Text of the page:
“Coming here was a turning point for me. I made a commitment to myself to step into this uncertain ground and what’s funny is, the decision that seemed like such a defeat was actually the thing that put me in the place I felt like I was in the flow of my life,” she said.
“…In the past, I’ve wished a lot of my time away, I didn’t embrace experiences, I always wanted to be somewhere else. Instead of leaning into the fear, I ran from it. So, my advice for you today, as the person selected to represent your time here, is to lean into your fears, take all of those experiences you can, and always find your gratitude in forgiveness.”
Lastly, representing Dundas Square Campus graduates, Acting for Film, TV & the Theatre valedictorian Matthew McDonald urged his classmates to utilize all the gifts and talents they nurtured during their time at TFS to help built a better world.
“We’re entering into a very dark period in history – one of hate, one of oppression, and one of fear. In the past, the masses turned to greater things for answers during dark times. But the masses aren’t looking there anymore. They look to us,” he said of the creative industries.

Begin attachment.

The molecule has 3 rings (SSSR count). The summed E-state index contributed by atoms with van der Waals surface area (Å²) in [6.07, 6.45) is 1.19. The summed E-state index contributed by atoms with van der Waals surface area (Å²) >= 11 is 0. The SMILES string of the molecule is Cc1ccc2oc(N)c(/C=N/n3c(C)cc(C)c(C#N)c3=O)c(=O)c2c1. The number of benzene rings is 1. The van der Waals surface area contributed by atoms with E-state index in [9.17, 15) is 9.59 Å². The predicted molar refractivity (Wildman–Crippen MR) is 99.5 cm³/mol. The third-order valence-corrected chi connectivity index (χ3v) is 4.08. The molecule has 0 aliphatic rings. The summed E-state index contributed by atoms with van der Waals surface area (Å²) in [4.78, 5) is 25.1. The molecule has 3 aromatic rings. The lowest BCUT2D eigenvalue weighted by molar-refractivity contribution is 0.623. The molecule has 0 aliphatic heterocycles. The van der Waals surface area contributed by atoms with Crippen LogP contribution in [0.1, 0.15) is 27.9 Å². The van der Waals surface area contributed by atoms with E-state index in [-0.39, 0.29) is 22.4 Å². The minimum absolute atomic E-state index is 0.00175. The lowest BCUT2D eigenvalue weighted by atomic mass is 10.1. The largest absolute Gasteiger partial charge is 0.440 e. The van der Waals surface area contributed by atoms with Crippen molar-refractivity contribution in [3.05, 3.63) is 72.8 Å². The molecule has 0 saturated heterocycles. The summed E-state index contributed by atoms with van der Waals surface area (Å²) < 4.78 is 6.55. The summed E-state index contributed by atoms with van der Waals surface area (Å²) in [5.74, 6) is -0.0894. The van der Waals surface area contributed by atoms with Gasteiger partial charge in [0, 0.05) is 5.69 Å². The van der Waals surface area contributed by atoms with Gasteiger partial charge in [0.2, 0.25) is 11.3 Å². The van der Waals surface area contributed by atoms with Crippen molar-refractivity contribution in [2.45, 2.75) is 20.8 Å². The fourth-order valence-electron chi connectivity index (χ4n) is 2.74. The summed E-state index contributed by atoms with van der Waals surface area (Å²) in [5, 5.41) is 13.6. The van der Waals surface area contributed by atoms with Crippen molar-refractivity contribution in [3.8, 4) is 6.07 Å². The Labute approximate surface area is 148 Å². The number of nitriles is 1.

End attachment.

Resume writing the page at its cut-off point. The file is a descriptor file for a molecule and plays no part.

“They look to us, because when we do our job right, we have the opportunity to take them away from everything, even just for a moment. And that’s enough.
“We have the power to heal. We have the power to inspire. And it takes all of us – the writer’s words, the actor’s choices, the director’s vision, the designer’s eye, and the editor who places all the pieces of this beautiful puzzle we call film together. Please don’t waste this gift.”